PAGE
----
Defensively, Strumpf lacks enough lateral quickness to play the six, which will limit his value. He is competent in the field with good instincts and enough physical ability to handle any other position in the infield though. Pre-draft some scouts thought that his lack of arm strength would limit him to second base. However, in my recent looks he got some time at third and the arm looked strong and accurate enough to handle the hot corner.
I’ve generally also liked what I’ve seen from Strumpf at second base (I can recall solid plays both charging and moving to his right) but he still seems uncomfortable at third base, with four errors in just 27 innings. They should stick with the experiment, though, and I’d like him tried in left field eventually, too.
Nine: Kohl Franklin (Extended Spring Training)
Debut should be coming soon, as Kohl has been getting stretched out in scrimmages in Arizona. Reports have his fastball well up from last we saw him, with a lot more confidence in the curveball. While he’s definitely added a good amount of weapon, projection still remains:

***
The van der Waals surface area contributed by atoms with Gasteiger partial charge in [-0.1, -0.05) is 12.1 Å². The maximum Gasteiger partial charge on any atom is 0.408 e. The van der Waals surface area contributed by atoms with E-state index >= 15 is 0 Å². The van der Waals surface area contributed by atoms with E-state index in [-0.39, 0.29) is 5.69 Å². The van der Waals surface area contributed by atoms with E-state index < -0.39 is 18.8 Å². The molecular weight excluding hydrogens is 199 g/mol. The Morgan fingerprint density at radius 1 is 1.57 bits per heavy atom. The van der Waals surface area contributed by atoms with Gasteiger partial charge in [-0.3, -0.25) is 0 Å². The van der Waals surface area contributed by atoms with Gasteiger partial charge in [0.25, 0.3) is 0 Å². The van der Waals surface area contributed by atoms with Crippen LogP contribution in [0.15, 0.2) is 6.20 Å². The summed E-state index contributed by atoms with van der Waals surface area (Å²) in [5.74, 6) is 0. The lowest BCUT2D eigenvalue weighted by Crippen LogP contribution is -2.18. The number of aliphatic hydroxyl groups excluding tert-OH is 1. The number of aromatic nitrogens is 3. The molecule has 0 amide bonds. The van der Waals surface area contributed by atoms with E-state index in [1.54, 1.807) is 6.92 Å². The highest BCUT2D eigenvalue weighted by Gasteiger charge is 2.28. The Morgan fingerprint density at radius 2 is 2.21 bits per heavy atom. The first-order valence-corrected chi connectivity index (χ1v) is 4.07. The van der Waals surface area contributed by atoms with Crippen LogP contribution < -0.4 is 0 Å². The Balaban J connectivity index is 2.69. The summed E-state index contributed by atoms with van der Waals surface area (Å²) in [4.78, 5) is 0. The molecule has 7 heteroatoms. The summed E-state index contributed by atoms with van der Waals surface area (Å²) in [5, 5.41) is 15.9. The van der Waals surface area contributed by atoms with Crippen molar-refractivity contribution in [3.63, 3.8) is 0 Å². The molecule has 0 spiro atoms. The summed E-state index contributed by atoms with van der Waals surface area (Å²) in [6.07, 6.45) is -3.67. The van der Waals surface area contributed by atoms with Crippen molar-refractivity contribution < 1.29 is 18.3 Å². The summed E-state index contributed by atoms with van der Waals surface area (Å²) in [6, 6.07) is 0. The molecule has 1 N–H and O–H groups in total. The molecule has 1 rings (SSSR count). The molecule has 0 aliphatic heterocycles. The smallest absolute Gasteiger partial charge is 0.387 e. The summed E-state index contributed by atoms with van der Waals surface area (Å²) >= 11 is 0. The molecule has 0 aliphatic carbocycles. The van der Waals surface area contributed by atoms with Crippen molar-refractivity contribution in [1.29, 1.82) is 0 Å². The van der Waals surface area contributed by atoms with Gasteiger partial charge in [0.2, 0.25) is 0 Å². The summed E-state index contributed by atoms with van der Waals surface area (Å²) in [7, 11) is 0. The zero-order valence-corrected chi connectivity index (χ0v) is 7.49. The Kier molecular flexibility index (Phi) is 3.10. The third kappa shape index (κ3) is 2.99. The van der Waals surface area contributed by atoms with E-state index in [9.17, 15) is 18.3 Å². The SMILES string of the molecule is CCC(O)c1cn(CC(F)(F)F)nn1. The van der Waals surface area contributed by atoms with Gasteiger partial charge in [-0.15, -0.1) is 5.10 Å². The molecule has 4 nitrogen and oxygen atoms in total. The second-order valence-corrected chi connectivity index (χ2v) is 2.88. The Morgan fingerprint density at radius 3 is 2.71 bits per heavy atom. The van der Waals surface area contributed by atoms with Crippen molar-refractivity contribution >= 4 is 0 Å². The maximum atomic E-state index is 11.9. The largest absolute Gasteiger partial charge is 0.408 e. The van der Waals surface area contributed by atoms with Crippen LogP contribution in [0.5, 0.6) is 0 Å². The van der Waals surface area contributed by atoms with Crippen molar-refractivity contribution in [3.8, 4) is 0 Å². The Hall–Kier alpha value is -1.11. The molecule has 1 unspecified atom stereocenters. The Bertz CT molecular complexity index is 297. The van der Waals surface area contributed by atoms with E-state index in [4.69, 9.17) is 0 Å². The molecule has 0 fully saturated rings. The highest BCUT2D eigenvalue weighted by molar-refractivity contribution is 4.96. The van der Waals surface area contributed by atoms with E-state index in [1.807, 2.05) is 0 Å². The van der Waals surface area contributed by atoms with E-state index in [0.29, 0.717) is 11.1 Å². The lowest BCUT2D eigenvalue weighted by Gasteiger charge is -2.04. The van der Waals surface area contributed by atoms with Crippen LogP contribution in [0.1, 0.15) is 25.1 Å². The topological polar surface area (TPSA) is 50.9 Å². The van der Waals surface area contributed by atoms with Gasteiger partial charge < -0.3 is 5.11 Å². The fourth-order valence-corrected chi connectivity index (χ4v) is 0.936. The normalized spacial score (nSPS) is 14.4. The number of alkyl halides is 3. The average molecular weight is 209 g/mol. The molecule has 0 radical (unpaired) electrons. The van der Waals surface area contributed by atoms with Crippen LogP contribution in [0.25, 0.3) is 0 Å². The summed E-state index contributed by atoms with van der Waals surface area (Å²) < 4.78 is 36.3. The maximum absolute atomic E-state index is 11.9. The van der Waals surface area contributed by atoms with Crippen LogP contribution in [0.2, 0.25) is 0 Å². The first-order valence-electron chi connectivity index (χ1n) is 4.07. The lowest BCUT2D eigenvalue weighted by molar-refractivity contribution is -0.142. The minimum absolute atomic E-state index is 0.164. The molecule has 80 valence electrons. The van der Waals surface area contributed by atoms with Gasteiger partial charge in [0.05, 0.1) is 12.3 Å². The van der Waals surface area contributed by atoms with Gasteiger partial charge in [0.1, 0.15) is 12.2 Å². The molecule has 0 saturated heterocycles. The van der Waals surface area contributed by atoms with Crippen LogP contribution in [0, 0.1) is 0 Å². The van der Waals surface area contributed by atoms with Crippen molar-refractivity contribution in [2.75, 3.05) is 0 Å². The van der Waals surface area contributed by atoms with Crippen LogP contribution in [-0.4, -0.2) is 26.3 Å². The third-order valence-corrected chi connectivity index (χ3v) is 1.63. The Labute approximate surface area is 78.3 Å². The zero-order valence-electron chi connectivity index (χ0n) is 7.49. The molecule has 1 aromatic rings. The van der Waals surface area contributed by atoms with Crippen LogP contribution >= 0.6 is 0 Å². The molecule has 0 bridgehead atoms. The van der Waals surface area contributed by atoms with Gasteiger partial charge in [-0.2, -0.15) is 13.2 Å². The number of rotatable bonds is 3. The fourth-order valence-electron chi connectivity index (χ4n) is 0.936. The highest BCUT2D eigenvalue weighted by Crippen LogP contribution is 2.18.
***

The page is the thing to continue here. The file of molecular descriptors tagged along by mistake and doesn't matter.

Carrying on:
— Rich Biesterfeld (@biest22) May 24, 2021
Ten: Cory Abbott (Triple-A)
I’m seeing little hints, here and there, that make me want to be point and shout “hey there’s this new, important thing!” The start in St Paul showed a bit more velocity (especially with the cutter), another start featured more of the improved changeup, I liked the curveball during Spring Training exhibitions. But, I think it’s all a bit of a stretch just yet. Really, what we’re seeing lately is typical Abbott: low-ish 90s fastballs and gloveside slider/cutters. He’s very dangerous when ahead in the count (if you had doubts about the ability to get whiffs at upper levels, put that worry aside), but I worry about Cory throwing in-zone fastballs on fastball counts. It often yields hard-hit balls, which in the Majors is going to probably mean a higher-than-average home run rate.
Candidates to take Alzolay’s departed top 10 spot: It’s probably as simple as the #11 guy, Reggie Preciado, who is preparing to make his Cubs system debut in the AZL next month. If Preciado continues to show some swing improvements, looks a little bigger and drops a hint of power, he’s probably the guy … I like the versatility that Chris Morel has shown, and the patience that Cole Roederer has shown, but we’re going to need to see a little more bat work … I just want to mention Justin Steele and Keegan Thompson here as two guys that were once in my top 10, dropped out of it as a career in relief seemed increasingly likely, and now as relievers seem like maybe they deserved those spots all along … Finally, I haven’t yet really contemplated where the two big breakouts on the farm so far, Cam Sanders and D.J. Herz, will slot into revised prospect rankings. My instinct is Herz is probably in this mix for me, while Sanders is probably just off of it. But the specifics are changing rapidly as their sample sizes grow.